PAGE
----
My first trip to a coffee-producing country was in 2008. I was traveling to Costa Rica, and right up there with surfing in Tamarindo and seeing the Volcan Arenal was what I considered a culinary must: sampling some fabled Costa Rican roast.
Imagine my dismay when, upon settling into a cozy local restaurant, and requesting a coffee, I received... Nescafe.
As I continued to travel to countries famous for their coffee - Peru, Tanzania, Rwanda - I realized that my experience in Costa Rica was no aberration. As many frustrated travelers come to find, the countries richest in coffee often produce almost exclusively for export, resigning themselves to drinking instant.
Not so in Ethiopia.
Coffee culture in Ethiopia - considered to be the drink's birthplace - dates back centuries, and continues to this day. In fact, according to the International Coffee Organization (ICO), domestic coffee consumption accounts for more than half of the country's production; unheard of in Africa.
The international human rights system is broken – or perhaps it never worked at all.
In case after case, citizens’ human rights are violated under the national laws of their respective countries, despite the existence of international human rights commitments in the United Nations’ Universal Declaration, and by the Organization for Security and Cooperation in Europe, the Organization of American States, the African Commission, and others. The International Criminal Court has little say concerning any but the most egregious of international human rights violations, and member states have wide latitude to dispense justice as they see fit.
For those who live in countries that fail to provide or enforce their own laws protecting freedom of expression, international principles have rarely provided actual recourse. Today, this is the case with the independent Ethiopian blogger collective known as Zone9.
In April of this year, the government of Ethiopia arrested six members of Zone9 along w…
(Reuters) - Ethiopia expects coffee exports for its 2014/15 crop to hit a record high because of drought and disease stifling crops in Latin America, the head of its exporters association said on Wednesday.
An unprecedented drought early this year reduced the 2014/15 crop in the world's biggest coffee producer Brazil. The International Coffee Organization forecast in September that global coffee production will fall short of demand.
In the four months from July this year, Ethiopia - Africa's biggest producer of the bean - exported 54,000 tonnes of coffee worth $231.9 million, compared with the $172.5 million it earned from 51,000 tonnes over the same period last year.
Hussein Agraw, chairperson of the Ethiopian Coffee Exporters' Association, said he expected the amount of coffee exported to rise to 235,000 tonnes by the end of 2014/2015, generating $862 million in revenue.
Ethiopia exported around 190,000 tonnes in 2013/14, earning $841 million, he said. Exports hit a pre…
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Every country tapping the global sovereign bond market details the dangers investors face in its prospectus, often in a boilerplate section enumerating possible problems – such as fiscal deficits or taxation issues – that is largely ignored.
But the document sent by Ethiopia to international investors ahead of its foray into the global sovereign bond market is somewhat different. Far from a boilerplate, it includes a list of unfamiliar hazards, such as famine, political tension and war. There is also the risk of famine, the “high level of poverty” and strained public finances, as well as the possible, if unlikely, blocking of the country’s only access to the sea through neighbouring Djibouti should relations between the two countries sour.The document, seen by the Financial Times, is a sobering reminder of the risk of investing in one of Afr…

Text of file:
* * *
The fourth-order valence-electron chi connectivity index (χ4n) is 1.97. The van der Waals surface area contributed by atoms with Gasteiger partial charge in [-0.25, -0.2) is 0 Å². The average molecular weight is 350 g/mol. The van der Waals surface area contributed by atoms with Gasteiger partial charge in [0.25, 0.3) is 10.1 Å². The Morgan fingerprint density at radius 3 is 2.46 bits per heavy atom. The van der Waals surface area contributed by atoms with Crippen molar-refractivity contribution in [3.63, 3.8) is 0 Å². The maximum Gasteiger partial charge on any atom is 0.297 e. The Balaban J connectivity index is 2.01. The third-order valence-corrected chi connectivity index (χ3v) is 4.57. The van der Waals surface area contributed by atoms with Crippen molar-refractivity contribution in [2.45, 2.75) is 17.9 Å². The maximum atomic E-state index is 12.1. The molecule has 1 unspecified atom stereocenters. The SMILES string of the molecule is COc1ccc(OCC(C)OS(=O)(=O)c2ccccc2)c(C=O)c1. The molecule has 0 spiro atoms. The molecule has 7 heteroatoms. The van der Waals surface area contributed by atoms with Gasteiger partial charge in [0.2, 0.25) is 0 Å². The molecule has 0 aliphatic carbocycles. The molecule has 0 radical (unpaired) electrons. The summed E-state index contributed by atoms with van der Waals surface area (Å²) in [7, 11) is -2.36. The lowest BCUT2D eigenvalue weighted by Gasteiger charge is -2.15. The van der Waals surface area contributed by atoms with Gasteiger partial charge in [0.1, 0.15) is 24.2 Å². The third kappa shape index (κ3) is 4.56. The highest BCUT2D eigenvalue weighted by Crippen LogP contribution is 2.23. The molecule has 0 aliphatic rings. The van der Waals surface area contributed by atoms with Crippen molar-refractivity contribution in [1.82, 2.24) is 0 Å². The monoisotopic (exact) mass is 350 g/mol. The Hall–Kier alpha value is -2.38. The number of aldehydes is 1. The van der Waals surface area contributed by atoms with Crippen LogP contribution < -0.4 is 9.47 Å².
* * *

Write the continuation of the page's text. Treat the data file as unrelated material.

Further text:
Sidama people occupy a subsistence niche partitioned between traditional enset agropastoralism and transitional maize farming. Enset production is low-risk and requires multiple years for cultivation and processing. Maize farming is high-risk, high-yield requiring only one growing season from planting to harvest. Contrasting enset and maize farming we examine effects of crop loss and social shocks on Sidama impulsivity. We argue that impulsivity is a psychological process that is differentially activated by environmental shocks in the stable, traditional enset regime and unstable, transitional maize regime. Using a robust psychometric model derived from Barratt Impulsivity Scale (BIS) items we demonstrate two dimensions of Sidama impulsivity: Careful-Control [CC] and Acts Without Thinking [AWT]. Both dimensions are associated with environmental shocks, but the associations are moderated by social ecological regimes. In the enset regime, effects of shocks on impulsivity are mu…
The FAO honoured achievements of Brazil, Cameroon, Ethiopia, Gabon, the Gambia, Iran, Kiribati, Malaysia, Mauritania, Mauritius, Mexico, the Philippines and Uruguay.
Brazil, Cameroon, Ethiopia, Gabon, the Gambia, Iran, Kiribati, Malaysia, Mauritania, Mauritius, Mexico, the Philippines and Uruguay according to the FAO are the latest in a growing list of countries to make great strides in combating undernourishment.
During a ceremony at FAO headquarters, the Organization’s Director-General, José Graziano da Silva, awarded diplomas to government representatives of the 13 countries.
“You have overcome major challenges in difficult global economic conditions and policy environments. You have demonstrated the will and mobilized the means,” Graziano da Silva said addressing the award recipients.
The FAO Director –General urged countries to accelerate progress stating that “Progress in eradicating worldwide hunger over the next ten years “is gaining momentum”, but much more needs to be done –…